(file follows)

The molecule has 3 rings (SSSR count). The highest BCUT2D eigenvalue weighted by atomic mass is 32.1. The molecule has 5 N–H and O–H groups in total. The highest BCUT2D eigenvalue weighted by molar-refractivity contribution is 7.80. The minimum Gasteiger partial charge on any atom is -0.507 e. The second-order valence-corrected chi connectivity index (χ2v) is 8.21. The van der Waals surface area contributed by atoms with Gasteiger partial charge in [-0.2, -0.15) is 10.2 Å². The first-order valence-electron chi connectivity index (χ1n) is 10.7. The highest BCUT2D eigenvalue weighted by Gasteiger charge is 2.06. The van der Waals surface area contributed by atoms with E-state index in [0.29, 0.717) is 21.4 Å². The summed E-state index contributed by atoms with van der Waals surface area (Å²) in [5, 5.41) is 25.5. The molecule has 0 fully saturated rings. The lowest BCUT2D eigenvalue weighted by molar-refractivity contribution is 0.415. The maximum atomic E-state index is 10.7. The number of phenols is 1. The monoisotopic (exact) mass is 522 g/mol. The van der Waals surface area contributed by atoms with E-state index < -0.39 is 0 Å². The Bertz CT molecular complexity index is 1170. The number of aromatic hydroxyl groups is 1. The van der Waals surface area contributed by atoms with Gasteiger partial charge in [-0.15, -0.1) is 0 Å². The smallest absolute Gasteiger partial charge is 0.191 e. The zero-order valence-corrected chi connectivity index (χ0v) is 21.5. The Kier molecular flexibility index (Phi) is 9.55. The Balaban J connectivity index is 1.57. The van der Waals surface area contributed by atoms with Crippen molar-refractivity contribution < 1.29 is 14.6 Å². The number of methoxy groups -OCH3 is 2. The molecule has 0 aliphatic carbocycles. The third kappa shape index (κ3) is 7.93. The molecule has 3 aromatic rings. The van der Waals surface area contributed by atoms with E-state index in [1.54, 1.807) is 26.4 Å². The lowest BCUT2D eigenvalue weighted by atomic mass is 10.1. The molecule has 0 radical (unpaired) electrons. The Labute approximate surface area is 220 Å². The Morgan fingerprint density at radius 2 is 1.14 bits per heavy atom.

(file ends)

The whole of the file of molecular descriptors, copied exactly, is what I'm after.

The molecule has 3 rings (SSSR count). The highest BCUT2D eigenvalue weighted by atomic mass is 32.1. The molecule has 5 N–H and O–H groups in total. The highest BCUT2D eigenvalue weighted by molar-refractivity contribution is 7.80. The minimum Gasteiger partial charge on any atom is -0.507 e. The second-order valence-corrected chi connectivity index (χ2v) is 8.21. The van der Waals surface area contributed by atoms with Gasteiger partial charge in [-0.2, -0.15) is 10.2 Å². The first-order valence-electron chi connectivity index (χ1n) is 10.7. The highest BCUT2D eigenvalue weighted by Gasteiger charge is 2.06. The van der Waals surface area contributed by atoms with E-state index in [0.29, 0.717) is 21.4 Å². The summed E-state index contributed by atoms with van der Waals surface area (Å²) in [5, 5.41) is 25.5. The molecule has 0 fully saturated rings. The lowest BCUT2D eigenvalue weighted by molar-refractivity contribution is 0.415. The maximum atomic E-state index is 10.7. The number of phenols is 1. The monoisotopic (exact) mass is 522 g/mol. The van der Waals surface area contributed by atoms with E-state index < -0.39 is 0 Å². The Bertz CT molecular complexity index is 1170. The number of aromatic hydroxyl groups is 1. The van der Waals surface area contributed by atoms with Gasteiger partial charge in [-0.15, -0.1) is 0 Å². The smallest absolute Gasteiger partial charge is 0.191 e. The zero-order valence-corrected chi connectivity index (χ0v) is 21.5. The Kier molecular flexibility index (Phi) is 9.55. The Balaban J connectivity index is 1.57. The van der Waals surface area contributed by atoms with Crippen molar-refractivity contribution < 1.29 is 14.6 Å². The number of methoxy groups -OCH3 is 2. The molecule has 0 aliphatic carbocycles. The third kappa shape index (κ3) is 7.93. The molecule has 3 aromatic rings. The van der Waals surface area contributed by atoms with E-state index in [1.54, 1.807) is 26.4 Å². The lowest BCUT2D eigenvalue weighted by atomic mass is 10.1. The molecule has 0 radical (unpaired) electrons. The Labute approximate surface area is 220 Å². The Morgan fingerprint density at radius 2 is 1.14 bits per heavy atom.